If you think the rivalry between Victoria and South Australia over football seems like life or death, then think about water.
Rains needed to avoid the severest cuts to farmers' allocations within the Murray-Darling system have now arrived. Victorian and NSW farmers along the Murray live the bleak reality of allocations of 10 per cent or less, with $8 billion of permanent crops starting to die.
If good rains do not fall very soon, agriculture faces a cataclysm.
The Howard Government, with Opposition support, has announced $430 million in extra help on top of $2.6 billion so far; Prime Minister John Howard has given priority to a Murray water reserve, primarily for Adelaide.
These Adelaide supplies are for next summer but record low inflows mean the worst-case scenario for farmers further up the river is almost here.
Unsurprisingly, all Victorian political leaders rejected Mr Howard's call.
South Australia has lagged behind on water planning, failing to build a new dam.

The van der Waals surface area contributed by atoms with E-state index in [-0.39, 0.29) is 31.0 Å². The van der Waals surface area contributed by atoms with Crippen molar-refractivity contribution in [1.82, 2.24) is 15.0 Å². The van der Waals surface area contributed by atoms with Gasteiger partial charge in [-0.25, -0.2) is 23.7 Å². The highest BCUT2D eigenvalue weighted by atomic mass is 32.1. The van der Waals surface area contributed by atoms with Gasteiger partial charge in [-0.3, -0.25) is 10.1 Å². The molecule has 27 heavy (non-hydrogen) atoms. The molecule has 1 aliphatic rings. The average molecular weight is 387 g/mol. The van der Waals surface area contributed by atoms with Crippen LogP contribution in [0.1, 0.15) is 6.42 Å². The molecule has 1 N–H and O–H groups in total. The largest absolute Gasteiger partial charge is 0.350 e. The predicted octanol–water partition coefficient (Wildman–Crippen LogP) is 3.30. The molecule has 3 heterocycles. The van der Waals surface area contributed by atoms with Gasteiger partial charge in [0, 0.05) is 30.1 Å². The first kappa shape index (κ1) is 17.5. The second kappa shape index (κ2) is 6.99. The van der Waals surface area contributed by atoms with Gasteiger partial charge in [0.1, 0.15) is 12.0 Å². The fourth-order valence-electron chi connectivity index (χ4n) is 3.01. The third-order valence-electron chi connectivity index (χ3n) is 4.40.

Adelaide still relies on the Murray. Adelaide residents use 286 litres a person a day, far more than Melburnians.
It took until this month for SA Premier Mike Rann to make a rushed pledge to build a $1.4 billion desalination plant, plus spend $850 million to double the capacity of Mt Bold reservoir near Adelaide.
Victoria is ahead of SA in planning.
But this may also be Premier John Brumby's biggest challenge in balancing his promised consultation and decisiveness.
The 200 billion litres of salt waste a Wonthaggi desalination plant would pump into the sea each year makes an environmental effects statement seem necessary.
This consultation, however, may delay the building of the plant beyond 2011.